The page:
The odd part is that the new Trending section doesn’t rank stories in any clear order. More than 1 million people may be talking about one topic, but right underneath, you’ll see a different topic only 1,000 people are talking about. In the announcement, Facebook said: “The list of topics you see is still personalized based on a number of factors, including Pages you’ve liked, your location (e.g., home state sports news), the previous trending topics with which you’ve interacted, and what is trending across Facebook overall.”
Essentially, Facebook’s algorithm prioritizes whatever it wants (which is okay under certain circumstances), but there’s little to no transparency as to how it happens (not okay). On August 30, a Verizon ad promoting a $100 discount off new phones allegedly ended up trending, with 110,000 people talking about it. Either Facebook took money from Verizon to promote the topic or Facebook’s algorithm isn’t filtering out ads. Regardless of which is true, that’s bad news.
— Alan Bleiweiss (@AlanBleiweiss) August 31, 2016
Facebook’s decision to remove the human editors has only served to make Trending unnecessarily problematic. I’d argue that Facebook would have actually benefitted by embracing the human element of news curation. There’s nothing wrong with admitting that judgment impacts what we read. Editors use that judgment when they arrange stories on the front page of a newspaper or homepage of a website.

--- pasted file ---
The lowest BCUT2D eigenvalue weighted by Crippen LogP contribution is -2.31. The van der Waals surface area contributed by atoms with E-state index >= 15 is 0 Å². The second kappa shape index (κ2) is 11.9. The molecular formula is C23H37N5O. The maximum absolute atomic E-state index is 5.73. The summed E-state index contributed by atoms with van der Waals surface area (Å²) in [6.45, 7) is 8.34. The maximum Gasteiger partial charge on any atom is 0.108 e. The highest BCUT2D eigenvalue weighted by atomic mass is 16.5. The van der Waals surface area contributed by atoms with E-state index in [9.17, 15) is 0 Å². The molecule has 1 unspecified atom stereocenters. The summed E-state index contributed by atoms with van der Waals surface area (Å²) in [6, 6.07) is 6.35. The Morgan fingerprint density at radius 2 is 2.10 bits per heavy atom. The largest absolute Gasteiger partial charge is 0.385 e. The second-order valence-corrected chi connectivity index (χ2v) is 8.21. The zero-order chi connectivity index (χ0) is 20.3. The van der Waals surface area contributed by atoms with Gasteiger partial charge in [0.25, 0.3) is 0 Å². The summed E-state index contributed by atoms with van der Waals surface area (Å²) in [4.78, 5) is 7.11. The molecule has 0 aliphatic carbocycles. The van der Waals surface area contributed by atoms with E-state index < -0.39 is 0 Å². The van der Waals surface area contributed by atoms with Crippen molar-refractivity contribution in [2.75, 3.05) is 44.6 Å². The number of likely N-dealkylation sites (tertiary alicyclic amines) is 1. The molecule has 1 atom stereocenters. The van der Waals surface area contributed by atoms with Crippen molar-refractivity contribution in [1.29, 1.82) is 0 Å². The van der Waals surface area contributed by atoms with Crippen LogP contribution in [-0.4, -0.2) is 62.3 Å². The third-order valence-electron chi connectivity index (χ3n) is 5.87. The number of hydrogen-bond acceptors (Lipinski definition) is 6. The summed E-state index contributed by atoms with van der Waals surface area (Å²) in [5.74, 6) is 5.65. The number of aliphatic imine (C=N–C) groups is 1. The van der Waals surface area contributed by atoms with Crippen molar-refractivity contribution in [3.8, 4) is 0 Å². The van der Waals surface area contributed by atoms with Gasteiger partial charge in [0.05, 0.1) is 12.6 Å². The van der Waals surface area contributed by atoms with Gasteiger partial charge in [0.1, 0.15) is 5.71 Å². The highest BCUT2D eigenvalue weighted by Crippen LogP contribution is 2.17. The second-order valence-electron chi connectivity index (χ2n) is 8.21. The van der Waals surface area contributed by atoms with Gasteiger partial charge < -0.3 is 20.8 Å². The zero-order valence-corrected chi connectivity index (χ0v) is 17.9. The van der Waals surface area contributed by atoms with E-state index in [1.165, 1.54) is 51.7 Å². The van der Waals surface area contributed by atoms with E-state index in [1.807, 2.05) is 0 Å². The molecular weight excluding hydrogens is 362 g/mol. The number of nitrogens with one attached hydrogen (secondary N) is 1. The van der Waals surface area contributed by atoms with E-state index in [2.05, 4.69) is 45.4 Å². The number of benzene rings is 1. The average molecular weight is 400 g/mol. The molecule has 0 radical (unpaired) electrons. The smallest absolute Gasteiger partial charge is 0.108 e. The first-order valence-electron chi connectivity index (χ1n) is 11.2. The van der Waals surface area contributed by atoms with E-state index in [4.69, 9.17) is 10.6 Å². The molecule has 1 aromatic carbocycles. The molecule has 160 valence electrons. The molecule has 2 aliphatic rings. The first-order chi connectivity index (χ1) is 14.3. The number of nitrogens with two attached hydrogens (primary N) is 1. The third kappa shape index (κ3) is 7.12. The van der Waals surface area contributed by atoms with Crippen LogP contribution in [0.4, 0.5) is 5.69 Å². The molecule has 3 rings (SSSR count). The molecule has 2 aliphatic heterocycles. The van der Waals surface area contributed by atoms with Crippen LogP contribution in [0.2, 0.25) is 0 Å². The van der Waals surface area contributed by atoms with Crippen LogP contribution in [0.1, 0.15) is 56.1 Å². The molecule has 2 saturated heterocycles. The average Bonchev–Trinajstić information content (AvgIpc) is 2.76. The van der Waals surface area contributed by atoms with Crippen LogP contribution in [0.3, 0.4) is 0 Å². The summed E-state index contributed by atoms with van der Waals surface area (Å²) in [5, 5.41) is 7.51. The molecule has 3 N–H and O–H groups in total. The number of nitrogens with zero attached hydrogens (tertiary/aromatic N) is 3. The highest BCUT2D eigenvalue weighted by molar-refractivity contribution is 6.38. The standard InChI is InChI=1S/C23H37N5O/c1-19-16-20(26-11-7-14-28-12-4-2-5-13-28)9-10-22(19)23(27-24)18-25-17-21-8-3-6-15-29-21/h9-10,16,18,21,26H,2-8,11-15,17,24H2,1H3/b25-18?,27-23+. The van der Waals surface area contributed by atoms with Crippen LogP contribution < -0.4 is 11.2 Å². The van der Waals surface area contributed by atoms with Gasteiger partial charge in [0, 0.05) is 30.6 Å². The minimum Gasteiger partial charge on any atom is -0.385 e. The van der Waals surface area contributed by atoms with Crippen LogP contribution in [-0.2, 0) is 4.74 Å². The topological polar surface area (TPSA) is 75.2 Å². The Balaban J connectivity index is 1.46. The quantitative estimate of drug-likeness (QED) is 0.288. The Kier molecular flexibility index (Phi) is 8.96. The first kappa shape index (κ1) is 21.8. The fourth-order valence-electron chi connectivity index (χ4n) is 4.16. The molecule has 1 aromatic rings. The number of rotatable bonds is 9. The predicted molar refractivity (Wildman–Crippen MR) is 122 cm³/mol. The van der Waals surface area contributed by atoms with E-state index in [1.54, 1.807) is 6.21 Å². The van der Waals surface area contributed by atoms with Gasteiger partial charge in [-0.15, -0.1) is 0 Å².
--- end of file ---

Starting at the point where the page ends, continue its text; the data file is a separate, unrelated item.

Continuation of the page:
There’s nothing wrong with admitting that judgment impacts what we read.
Or, if Facebook actually wants to be purely a tech company, it should just get rid of Trending entirely. That would make the most sense to eliminate any PR hassles. On mobile devices, the Trending topics are buried way down on the search function, and since a majority of Facebook’s active users only come from mobile devices, per VentureBeat, phasing it out wouldn’t be a shock to the user experience.
But Trending is still alive. Perhaps Facebook doesn’t want to admit defeat, which would likely cause another push of negative publicity. Or maybe it wants to follow in Twitter’s footsteps and make news discovery a more significant part of its mobile experience.
If that’s the case, then Facebook would be wise to look at Twitter—not something you hear every day.
Twitter has many flaws, but it’s always had a more sophisticated relationship with the news. Its Trends section also operates via algorithm, but there have never been accusations of it suppressing ideologies or ideas. While both Facebook and Twitter outline how their respective algorithms function, Twitter does so with more detail, going as far as explaining rules that prevent users from gaming the system.
Last year, Twitter also introduced Moments, which “features the best stories happening on Twitter, curated by Twitter and select partners.” Moments is a clear example of how a social network was able to show people curated news without setting off an ethical firestorm. The pairing of Trends and Moments gives Twitter what Facebook seems to be after: a trusted content ecosystem partially controlled by technology and partially governed by people.
As Facebook wrestles with its identity like an angsty high schooler, it could learn a thing or two from my freshman journalism class: Bias is just a system of preferences. You can try to limit obvious subjectivity, but no matter what you do, you can’t escape it.